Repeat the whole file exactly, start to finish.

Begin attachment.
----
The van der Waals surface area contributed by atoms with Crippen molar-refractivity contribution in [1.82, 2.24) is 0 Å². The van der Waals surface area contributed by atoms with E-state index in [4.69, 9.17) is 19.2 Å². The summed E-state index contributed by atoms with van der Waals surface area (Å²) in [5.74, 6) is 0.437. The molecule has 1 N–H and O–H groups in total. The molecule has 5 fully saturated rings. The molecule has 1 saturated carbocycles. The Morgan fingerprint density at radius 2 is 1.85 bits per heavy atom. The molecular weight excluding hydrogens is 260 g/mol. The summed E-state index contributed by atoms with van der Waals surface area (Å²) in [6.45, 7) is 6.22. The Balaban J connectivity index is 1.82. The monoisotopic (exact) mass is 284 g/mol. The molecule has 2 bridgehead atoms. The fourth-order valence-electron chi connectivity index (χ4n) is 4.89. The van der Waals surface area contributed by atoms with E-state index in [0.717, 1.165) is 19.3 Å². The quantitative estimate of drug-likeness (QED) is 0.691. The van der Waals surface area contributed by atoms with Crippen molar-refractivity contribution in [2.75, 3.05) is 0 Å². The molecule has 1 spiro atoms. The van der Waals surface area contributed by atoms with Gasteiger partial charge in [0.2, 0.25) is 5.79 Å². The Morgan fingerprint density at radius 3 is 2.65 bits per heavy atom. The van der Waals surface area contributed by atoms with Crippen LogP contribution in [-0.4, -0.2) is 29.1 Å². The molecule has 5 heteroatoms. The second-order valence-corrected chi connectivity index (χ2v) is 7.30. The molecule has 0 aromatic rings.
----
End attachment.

The van der Waals surface area contributed by atoms with Crippen molar-refractivity contribution in [1.82, 2.24) is 0 Å². The van der Waals surface area contributed by atoms with E-state index in [4.69, 9.17) is 19.2 Å². The summed E-state index contributed by atoms with van der Waals surface area (Å²) in [5.74, 6) is 0.437. The molecule has 1 N–H and O–H groups in total. The molecule has 5 fully saturated rings. The molecule has 1 saturated carbocycles. The Morgan fingerprint density at radius 2 is 1.85 bits per heavy atom. The molecular weight excluding hydrogens is 260 g/mol. The summed E-state index contributed by atoms with van der Waals surface area (Å²) in [6.45, 7) is 6.22. The Balaban J connectivity index is 1.82. The monoisotopic (exact) mass is 284 g/mol. The molecule has 2 bridgehead atoms. The fourth-order valence-electron chi connectivity index (χ4n) is 4.89. The van der Waals surface area contributed by atoms with E-state index in [0.717, 1.165) is 19.3 Å². The quantitative estimate of drug-likeness (QED) is 0.691. The van der Waals surface area contributed by atoms with Crippen molar-refractivity contribution in [2.75, 3.05) is 0 Å². The molecule has 1 spiro atoms. The van der Waals surface area contributed by atoms with Gasteiger partial charge in [0.2, 0.25) is 5.79 Å². The Morgan fingerprint density at radius 3 is 2.65 bits per heavy atom. The van der Waals surface area contributed by atoms with Crippen LogP contribution in [-0.4, -0.2) is 29.1 Å². The molecule has 5 heteroatoms. The second-order valence-corrected chi connectivity index (χ2v) is 7.30. The molecule has 0 aromatic rings.